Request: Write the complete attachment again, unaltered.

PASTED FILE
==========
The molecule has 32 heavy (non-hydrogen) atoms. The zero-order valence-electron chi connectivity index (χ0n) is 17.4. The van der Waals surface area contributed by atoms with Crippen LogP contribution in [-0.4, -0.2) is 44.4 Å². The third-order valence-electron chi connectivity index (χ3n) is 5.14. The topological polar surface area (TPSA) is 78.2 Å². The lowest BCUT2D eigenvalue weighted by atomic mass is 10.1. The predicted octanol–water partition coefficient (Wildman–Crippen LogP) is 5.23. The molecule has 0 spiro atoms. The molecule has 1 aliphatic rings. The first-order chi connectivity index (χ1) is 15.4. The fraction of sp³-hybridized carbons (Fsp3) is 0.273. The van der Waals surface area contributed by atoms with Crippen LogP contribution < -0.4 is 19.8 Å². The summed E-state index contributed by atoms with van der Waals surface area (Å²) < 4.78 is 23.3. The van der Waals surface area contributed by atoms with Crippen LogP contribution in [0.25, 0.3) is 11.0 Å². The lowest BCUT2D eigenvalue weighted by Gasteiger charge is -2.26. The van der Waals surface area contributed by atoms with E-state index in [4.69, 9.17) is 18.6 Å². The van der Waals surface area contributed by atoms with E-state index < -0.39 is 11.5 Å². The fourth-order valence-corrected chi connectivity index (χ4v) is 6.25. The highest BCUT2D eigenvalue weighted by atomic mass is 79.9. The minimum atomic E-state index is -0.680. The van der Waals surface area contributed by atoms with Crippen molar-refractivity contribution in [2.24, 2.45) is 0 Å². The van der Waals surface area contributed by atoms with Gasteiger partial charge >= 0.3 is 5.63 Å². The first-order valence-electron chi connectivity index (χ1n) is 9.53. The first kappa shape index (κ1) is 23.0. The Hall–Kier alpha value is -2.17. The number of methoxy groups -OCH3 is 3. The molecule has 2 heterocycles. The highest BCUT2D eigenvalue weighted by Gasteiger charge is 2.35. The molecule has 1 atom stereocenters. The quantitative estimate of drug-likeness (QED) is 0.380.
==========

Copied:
The molecule has 32 heavy (non-hydrogen) atoms. The zero-order valence-electron chi connectivity index (χ0n) is 17.4. The van der Waals surface area contributed by atoms with Crippen LogP contribution in [-0.4, -0.2) is 44.4 Å². The third-order valence-electron chi connectivity index (χ3n) is 5.14. The topological polar surface area (TPSA) is 78.2 Å². The lowest BCUT2D eigenvalue weighted by atomic mass is 10.1. The predicted octanol–water partition coefficient (Wildman–Crippen LogP) is 5.23. The molecule has 0 spiro atoms. The molecule has 1 aliphatic rings. The first-order chi connectivity index (χ1) is 15.4. The fraction of sp³-hybridized carbons (Fsp3) is 0.273. The van der Waals surface area contributed by atoms with Crippen LogP contribution < -0.4 is 19.8 Å². The summed E-state index contributed by atoms with van der Waals surface area (Å²) < 4.78 is 23.3. The van der Waals surface area contributed by atoms with Crippen LogP contribution in [0.25, 0.3) is 11.0 Å². The lowest BCUT2D eigenvalue weighted by Gasteiger charge is -2.26. The van der Waals surface area contributed by atoms with E-state index in [4.69, 9.17) is 18.6 Å². The van der Waals surface area contributed by atoms with E-state index < -0.39 is 11.5 Å². The fourth-order valence-corrected chi connectivity index (χ4v) is 6.25. The highest BCUT2D eigenvalue weighted by atomic mass is 79.9. The minimum atomic E-state index is -0.680. The van der Waals surface area contributed by atoms with Crippen molar-refractivity contribution in [2.24, 2.45) is 0 Å². The van der Waals surface area contributed by atoms with Gasteiger partial charge >= 0.3 is 5.63 Å². The first-order valence-electron chi connectivity index (χ1n) is 9.53. The first kappa shape index (κ1) is 23.0. The Hall–Kier alpha value is -2.17. The number of methoxy groups -OCH3 is 3. The molecule has 2 heterocycles. The highest BCUT2D eigenvalue weighted by Gasteiger charge is 2.35. The molecule has 1 atom stereocenters. The quantitative estimate of drug-likeness (QED) is 0.380.